Hamilton LGBT activist welcomes leadership of Kathleen Wynne

City's LGBTQ community welcomes Wynne as Canada's first openly gay premier.

Ontario's premier-designate has fans in Hamilton

Kathleen Wynne is a much-needed role model for the gay, lesbian, bisexual and transgender community, says Deirdre Pike, a senior social planner for the Hamilton Social Planning Research Council. (Nathan Denette/Canadian Press)

A Hamilton LGBT community activist says she is heartened by the recent election of Kathleen Wynne, Ontario's first female Premier and also Canada's first openly gay official.

That makes her a much needed role model, said Deirdre Pike, a senior social planner for the Hamilton Social Planning Research Council and a member of the lesbian, gay, bisexual and transgender (LGBT) community.

"I think there's a definite responsibility for people in high level positions to be out and be role models for the rest of people who are more marginalized because of their sexual orientation," said Pike.

For Pike, the fact that Wynne is the country's first openly gay official means a great deal to both young people and adults who are struggling with their sexuality privately.

"I didn't come out until I was 37," shared Pike. "I could totally use different role models that it's OK to be out."

Pike only quibbles with Wynne's preference for using the term 'gay' over 'lesbian'.

"I identify as a lesbian or a member of the queer community. I don't think she uses that kind of language."

Pike would like to see politicians overall adopt more current language in discussing LGBT issues going forward.

"Gay is not a workable umbrella term anymore. It's too narrow."

That said, she believes Wynne can only bring greater attention to the community.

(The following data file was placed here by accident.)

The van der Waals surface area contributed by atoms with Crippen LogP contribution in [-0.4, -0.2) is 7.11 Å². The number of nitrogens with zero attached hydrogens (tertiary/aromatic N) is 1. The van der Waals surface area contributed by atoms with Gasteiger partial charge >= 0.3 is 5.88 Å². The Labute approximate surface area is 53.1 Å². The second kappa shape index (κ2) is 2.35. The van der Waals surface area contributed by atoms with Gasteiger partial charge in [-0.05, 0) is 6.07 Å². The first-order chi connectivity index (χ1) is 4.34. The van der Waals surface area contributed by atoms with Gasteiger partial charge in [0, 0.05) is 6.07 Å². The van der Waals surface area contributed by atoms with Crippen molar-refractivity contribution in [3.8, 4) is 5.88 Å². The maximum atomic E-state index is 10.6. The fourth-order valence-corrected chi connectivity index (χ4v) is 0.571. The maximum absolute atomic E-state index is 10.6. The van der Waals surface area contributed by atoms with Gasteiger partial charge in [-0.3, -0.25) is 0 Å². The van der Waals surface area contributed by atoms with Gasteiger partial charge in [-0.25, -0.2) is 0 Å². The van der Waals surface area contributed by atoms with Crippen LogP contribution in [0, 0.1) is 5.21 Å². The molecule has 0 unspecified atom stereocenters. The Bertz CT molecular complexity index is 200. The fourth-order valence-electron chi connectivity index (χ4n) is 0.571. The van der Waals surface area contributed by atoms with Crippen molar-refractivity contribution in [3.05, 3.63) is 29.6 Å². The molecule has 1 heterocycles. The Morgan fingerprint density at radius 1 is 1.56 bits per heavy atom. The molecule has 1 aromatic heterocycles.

"I'm not a Liberal, but I'm sure happy for who the Liberals picked as our next Premier. I don't know that it's going to be remarkable for our economy and all that, but I do think it will be remarkable for LGBT youth in communities across Ontario."

Pike also sees Wynne as yet more evidence of a growing and impressive spread of political power among women in Canada.

"We have six female Premiers in Canada right now governing over 80 per cent of the population of Canada. She is joining, hopefully, a collaboration of really influential women in this country."

While she said that there are plenty of examples of female leaders who "fall into the big boys bad club," a collective of female leaders working together may make a positive difference.

She cites the opinion of one economist who argued that the current economic crisis could have been avoided if more women held positions of power. "We would not even be in this economic crisis if we did have more women in power."

Henry Jacek, professor of political science at McMaster, doesn't believe that Wynne's sex or her sexual orientation played a significant role in her election.

"I don't think it was a factor in her election. I know the media makes a big deal about it, but I think the delegates at the election couldn't care less."

Jacek is more excited by the kind of politician Wynne may be once she is sworn in as Premier.

"I think Wynne will be a lot more innovative."

Jacek points out that her transition team includes a number of extremely bright, well educated people, including former cabinet minister Monique Smith and former Environment Minister John Wilkinson.

She has surrounded herself with very bright people, he said.

"These are people who are very creative, and we need creative solutions right now to get out of the dead end that the McGuinty government found itself in in the past year."